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Fortnite Superhero

Superhero Bits: ‘Fortnite’ Announces Marvel Crossover ‘The Nexus War’, ‘The Flash’ Villain Rumors & More – /FILM

Fortnite - Marvel's Nexus War

How much is Batman: Ego going for on eBay now that it’s been mentioned as an influence on The Batman? What is the massive Marvel crossover event coming to Fortnite? Did you hear the original iteration of The Boys will appear in the second season? Will Reverse Flash be the main villain in The Flash movie? Want to see The New Mutants at a drive-in at The Rose Bowl arena? All that and more in this edition of Superhero Bits.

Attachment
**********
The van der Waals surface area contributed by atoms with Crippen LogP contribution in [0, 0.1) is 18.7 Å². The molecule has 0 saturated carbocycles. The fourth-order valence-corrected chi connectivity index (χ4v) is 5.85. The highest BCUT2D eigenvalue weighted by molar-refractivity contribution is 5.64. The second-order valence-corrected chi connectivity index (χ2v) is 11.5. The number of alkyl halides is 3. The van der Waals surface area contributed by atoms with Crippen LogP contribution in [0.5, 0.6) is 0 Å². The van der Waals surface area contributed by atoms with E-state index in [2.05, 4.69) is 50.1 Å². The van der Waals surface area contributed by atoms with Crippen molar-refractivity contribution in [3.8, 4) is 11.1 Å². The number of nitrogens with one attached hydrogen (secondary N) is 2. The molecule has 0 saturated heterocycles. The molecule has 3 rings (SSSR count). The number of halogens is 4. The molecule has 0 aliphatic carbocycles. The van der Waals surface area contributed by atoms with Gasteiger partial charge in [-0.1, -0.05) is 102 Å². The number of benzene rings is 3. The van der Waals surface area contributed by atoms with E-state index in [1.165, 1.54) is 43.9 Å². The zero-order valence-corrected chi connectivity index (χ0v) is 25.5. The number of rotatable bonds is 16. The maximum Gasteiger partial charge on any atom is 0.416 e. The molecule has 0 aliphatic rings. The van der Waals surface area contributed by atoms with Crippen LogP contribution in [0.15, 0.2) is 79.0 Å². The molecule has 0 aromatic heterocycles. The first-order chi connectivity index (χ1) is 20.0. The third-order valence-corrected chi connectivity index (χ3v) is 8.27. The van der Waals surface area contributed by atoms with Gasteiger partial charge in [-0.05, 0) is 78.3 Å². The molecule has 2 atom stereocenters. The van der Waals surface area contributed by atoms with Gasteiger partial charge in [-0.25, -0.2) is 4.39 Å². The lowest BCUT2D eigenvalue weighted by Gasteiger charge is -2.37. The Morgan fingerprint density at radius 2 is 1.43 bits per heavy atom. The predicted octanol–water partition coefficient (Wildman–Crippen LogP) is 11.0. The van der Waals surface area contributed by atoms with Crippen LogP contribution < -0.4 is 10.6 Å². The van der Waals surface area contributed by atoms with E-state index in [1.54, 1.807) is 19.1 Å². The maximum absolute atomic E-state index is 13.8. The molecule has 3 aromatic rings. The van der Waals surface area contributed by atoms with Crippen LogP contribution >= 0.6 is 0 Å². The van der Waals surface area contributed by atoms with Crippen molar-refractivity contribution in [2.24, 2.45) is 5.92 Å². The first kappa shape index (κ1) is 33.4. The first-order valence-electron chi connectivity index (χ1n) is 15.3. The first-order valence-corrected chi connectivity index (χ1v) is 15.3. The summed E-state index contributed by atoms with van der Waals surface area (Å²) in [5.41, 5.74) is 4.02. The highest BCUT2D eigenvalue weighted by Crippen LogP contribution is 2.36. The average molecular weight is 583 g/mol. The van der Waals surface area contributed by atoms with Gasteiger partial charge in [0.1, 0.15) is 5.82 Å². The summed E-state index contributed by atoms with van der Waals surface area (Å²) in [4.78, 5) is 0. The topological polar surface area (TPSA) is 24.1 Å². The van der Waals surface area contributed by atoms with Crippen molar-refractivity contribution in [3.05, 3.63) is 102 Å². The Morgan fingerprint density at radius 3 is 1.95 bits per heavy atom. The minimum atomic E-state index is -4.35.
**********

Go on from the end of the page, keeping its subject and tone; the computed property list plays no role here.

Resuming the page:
God of War art director Raf Grassetti shared a peek at some kind of Batman Beyond project in the works.

A copy of Batman: Ego comic book sold for $100 on eBay after being named an influence on The Batman.

Here’s a new commercial for Marvel’s Avengers that actually looks a lot more fun than the actual gameplay.

Valiant Entertainment is doing a second round of portfolio reviews in an effort to find new comic writers.

Raf Grassetti also shared a design for an updated version of Wolverine with a twist on his yellow spandex suit.

The Boys star Laz Alonso revealed season two will feature an appearance from the original roster of the squad.

Fortnite is launching some kind of massive Marvel crossover video game event with called The Nexus War.

HBO Max has denied new rumors that Zack Snyder’s Justice League will be released in September of 2021.

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Fortnite iPhones